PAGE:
Knock, knock, knock . . .
She moved slowing toward the front door as the rhythmic sound of fist to wood grew steadily louder.
Mama had never had much, at least not for long. Dad couldn’t keep two coins in his pocket long enough to rub together.
She opened the door to two men standing on her front porch. There was the tell-tell furniture truck out front.
“We’ve come to reposes some furniture.”
A hopeful look came over the younger man’s face.
“Unless you can make good on the money owed.”
The younger man hadn’t been in this line of work as long as the older or he would have already known the answer.
Mama showed the two men the way to the console stereo. In the 1960s console stereos were housed in decorative pieces of furniture. It took both men to move it and load it into the truck.
“Maybe the neighbors won’t notice . . . this time,” she thought to herself.
Mama grew become comfortable with the arrangements of short ownership and repossession.
Familiar thoughts flooded into her mind as she tried to hide her embarrassment. “If only her husband could learn that lesson that a few dollars down didn’t guarantee adequate founds to keep up the payments.”
If it wasn’t for her faith she would just give up.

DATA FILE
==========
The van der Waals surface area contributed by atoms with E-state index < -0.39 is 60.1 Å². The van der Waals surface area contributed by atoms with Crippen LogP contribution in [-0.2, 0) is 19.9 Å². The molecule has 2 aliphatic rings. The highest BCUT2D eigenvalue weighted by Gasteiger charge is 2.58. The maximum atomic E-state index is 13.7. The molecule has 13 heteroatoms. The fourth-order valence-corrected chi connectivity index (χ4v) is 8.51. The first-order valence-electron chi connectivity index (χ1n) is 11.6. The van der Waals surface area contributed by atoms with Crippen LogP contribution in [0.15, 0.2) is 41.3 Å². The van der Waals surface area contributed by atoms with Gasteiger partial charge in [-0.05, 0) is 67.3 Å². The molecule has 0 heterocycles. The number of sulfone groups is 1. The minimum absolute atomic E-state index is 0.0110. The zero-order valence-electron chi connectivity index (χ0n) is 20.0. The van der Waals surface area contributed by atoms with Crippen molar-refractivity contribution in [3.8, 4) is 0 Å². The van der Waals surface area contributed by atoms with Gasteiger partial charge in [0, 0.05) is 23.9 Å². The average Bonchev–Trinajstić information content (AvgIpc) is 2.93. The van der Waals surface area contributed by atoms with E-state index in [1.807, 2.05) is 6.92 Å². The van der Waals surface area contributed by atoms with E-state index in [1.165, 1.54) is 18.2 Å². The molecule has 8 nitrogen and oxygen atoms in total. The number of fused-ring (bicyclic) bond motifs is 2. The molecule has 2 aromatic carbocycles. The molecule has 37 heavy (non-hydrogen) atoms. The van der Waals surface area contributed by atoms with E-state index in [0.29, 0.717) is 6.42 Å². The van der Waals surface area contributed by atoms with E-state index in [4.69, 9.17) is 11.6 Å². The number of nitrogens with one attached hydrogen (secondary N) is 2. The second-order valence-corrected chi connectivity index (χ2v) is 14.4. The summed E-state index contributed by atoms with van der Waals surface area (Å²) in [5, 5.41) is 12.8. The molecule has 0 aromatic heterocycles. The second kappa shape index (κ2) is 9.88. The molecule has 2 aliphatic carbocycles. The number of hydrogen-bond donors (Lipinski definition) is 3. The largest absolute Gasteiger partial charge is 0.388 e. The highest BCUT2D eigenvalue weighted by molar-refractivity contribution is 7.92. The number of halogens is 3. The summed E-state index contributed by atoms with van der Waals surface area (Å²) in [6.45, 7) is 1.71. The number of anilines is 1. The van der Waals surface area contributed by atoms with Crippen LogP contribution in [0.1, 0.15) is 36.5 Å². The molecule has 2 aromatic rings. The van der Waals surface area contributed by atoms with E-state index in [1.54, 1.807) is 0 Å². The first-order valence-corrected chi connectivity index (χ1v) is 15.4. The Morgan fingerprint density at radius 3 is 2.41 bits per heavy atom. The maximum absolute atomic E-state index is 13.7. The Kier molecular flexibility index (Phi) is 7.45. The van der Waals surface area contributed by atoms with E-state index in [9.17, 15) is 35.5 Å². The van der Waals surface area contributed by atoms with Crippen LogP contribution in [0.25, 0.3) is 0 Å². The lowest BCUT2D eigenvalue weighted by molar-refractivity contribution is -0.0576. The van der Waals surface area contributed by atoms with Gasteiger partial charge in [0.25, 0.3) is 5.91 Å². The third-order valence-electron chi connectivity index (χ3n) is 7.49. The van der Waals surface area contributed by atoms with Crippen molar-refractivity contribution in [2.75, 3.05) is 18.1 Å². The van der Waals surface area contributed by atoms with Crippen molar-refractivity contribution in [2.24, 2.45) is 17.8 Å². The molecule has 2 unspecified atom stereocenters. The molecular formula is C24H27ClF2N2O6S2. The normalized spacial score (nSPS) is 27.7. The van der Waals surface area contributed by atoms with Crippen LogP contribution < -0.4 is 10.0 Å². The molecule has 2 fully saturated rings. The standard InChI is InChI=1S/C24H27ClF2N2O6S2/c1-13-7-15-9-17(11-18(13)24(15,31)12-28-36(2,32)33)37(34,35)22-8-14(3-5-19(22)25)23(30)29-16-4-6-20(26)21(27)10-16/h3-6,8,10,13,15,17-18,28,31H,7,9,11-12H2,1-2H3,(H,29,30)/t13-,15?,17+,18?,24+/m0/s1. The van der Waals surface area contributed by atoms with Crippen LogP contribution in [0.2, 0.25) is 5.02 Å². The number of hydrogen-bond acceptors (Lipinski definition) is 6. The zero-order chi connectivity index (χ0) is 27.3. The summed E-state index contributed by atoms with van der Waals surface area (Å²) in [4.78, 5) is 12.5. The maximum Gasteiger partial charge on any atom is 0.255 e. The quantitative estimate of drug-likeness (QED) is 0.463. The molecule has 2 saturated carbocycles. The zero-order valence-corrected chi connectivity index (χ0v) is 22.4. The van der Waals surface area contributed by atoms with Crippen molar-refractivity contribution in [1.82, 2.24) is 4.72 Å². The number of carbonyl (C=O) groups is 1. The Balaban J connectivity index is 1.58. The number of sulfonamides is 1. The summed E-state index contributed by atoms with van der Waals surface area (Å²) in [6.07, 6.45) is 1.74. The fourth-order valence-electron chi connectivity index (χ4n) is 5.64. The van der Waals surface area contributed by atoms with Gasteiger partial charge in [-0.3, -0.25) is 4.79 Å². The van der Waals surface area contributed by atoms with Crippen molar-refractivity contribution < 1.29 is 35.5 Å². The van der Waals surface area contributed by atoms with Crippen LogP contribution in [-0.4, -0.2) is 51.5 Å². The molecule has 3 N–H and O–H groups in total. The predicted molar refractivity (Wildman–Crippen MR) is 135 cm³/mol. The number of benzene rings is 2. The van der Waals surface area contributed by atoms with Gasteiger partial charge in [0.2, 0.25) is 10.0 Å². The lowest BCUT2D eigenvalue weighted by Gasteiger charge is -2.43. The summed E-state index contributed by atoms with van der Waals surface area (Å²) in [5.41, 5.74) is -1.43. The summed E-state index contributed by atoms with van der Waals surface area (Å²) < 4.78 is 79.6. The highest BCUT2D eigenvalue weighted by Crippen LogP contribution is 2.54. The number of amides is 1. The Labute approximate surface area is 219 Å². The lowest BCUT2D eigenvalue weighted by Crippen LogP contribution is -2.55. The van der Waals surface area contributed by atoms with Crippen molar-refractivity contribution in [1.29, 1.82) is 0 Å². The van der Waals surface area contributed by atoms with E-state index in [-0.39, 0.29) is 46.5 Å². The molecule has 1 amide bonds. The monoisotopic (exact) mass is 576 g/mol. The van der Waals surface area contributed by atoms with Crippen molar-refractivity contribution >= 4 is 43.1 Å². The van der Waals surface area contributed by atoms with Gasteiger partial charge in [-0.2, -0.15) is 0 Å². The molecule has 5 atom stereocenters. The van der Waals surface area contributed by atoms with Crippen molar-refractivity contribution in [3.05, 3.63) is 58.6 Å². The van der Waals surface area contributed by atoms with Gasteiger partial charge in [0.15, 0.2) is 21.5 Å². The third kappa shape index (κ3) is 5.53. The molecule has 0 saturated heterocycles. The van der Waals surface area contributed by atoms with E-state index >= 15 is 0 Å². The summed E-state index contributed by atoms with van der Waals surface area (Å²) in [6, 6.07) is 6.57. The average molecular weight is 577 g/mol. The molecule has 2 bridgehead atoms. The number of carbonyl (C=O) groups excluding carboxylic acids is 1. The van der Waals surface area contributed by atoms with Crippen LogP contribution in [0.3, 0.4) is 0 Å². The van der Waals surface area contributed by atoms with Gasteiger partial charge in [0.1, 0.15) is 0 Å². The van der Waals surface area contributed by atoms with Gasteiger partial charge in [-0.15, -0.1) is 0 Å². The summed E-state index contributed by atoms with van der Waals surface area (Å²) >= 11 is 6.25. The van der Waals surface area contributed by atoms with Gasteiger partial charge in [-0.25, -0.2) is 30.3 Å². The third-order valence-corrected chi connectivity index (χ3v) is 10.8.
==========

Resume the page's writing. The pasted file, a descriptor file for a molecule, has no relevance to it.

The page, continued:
Life was so hard living with a man who couldn’t hold down a job. Her health kept her from getting work herself. There were also her two daughters to think about. She had to stay strong for them.
This is a memory from my own childhood. Such recollections usually hide deep in the shadows of thought. That day it was only the beautiful wood carved stereo unit that was carried away. I have many more similar memories best left in the shadows.
A knock came to the spiritual door of my heart in August of 1978. The knock was soft and gentle not inpatient or demanding. God did not come to reposes but to give. That day my Heavenly Father reached into the storehouse of His mercy and gave me the greatest gift of all.
Do if I appreciate it even more because I’ve known want?
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